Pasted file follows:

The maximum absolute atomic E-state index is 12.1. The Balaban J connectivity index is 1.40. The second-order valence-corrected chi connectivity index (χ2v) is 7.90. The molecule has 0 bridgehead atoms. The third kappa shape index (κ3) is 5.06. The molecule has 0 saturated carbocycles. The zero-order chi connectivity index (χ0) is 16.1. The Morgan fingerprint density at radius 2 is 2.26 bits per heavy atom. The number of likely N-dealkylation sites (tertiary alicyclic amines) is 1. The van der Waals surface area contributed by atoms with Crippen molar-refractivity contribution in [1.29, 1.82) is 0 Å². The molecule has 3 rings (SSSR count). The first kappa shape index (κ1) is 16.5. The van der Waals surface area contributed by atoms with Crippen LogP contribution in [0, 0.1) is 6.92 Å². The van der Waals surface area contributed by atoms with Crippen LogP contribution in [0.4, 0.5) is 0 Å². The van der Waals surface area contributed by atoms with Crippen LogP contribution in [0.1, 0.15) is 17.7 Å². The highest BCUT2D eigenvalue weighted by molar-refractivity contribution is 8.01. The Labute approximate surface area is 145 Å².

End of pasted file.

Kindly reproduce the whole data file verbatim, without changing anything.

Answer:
The maximum absolute atomic E-state index is 12.1. The Balaban J connectivity index is 1.40. The second-order valence-corrected chi connectivity index (χ2v) is 7.90. The molecule has 0 bridgehead atoms. The third kappa shape index (κ3) is 5.06. The molecule has 0 saturated carbocycles. The zero-order chi connectivity index (χ0) is 16.1. The Morgan fingerprint density at radius 2 is 2.26 bits per heavy atom. The number of likely N-dealkylation sites (tertiary alicyclic amines) is 1. The van der Waals surface area contributed by atoms with Crippen molar-refractivity contribution in [1.29, 1.82) is 0 Å². The molecule has 3 rings (SSSR count). The first kappa shape index (κ1) is 16.5. The van der Waals surface area contributed by atoms with Crippen LogP contribution in [0, 0.1) is 6.92 Å². The van der Waals surface area contributed by atoms with Crippen LogP contribution in [0.4, 0.5) is 0 Å². The van der Waals surface area contributed by atoms with Crippen LogP contribution in [0.1, 0.15) is 17.7 Å². The highest BCUT2D eigenvalue weighted by molar-refractivity contribution is 8.01. The Labute approximate surface area is 145 Å².